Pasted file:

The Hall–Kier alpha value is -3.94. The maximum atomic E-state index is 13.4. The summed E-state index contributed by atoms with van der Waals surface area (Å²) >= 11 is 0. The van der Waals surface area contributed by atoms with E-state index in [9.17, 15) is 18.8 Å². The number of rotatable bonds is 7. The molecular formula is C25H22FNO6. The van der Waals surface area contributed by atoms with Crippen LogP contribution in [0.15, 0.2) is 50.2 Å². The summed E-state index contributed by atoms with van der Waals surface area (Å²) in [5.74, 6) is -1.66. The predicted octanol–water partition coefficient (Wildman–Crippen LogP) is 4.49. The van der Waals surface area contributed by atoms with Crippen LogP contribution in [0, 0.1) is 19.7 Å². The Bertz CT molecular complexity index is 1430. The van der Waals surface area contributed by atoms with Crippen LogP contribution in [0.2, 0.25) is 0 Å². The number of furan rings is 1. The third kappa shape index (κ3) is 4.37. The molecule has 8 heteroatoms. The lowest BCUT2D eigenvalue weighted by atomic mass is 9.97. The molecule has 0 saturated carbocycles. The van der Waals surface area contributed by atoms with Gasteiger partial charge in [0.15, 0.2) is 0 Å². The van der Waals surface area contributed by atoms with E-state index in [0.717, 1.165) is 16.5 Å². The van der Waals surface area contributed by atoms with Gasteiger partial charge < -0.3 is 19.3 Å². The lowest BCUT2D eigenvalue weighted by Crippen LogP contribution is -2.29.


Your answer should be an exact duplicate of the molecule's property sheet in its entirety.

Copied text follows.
The Hall–Kier alpha value is -3.94. The maximum atomic E-state index is 13.4. The summed E-state index contributed by atoms with van der Waals surface area (Å²) >= 11 is 0. The van der Waals surface area contributed by atoms with E-state index in [9.17, 15) is 18.8 Å². The number of rotatable bonds is 7. The molecular formula is C25H22FNO6. The van der Waals surface area contributed by atoms with Crippen LogP contribution in [0.15, 0.2) is 50.2 Å². The summed E-state index contributed by atoms with van der Waals surface area (Å²) in [5.74, 6) is -1.66. The predicted octanol–water partition coefficient (Wildman–Crippen LogP) is 4.49. The van der Waals surface area contributed by atoms with Crippen LogP contribution in [0, 0.1) is 19.7 Å². The Bertz CT molecular complexity index is 1430. The van der Waals surface area contributed by atoms with Crippen LogP contribution in [0.2, 0.25) is 0 Å². The number of furan rings is 1. The third kappa shape index (κ3) is 4.37. The molecule has 8 heteroatoms. The lowest BCUT2D eigenvalue weighted by atomic mass is 9.97. The molecule has 0 saturated carbocycles. The van der Waals surface area contributed by atoms with Gasteiger partial charge in [0.15, 0.2) is 0 Å². The van der Waals surface area contributed by atoms with E-state index in [0.717, 1.165) is 16.5 Å². The van der Waals surface area contributed by atoms with Gasteiger partial charge < -0.3 is 19.3 Å². The lowest BCUT2D eigenvalue weighted by Crippen LogP contribution is -2.29.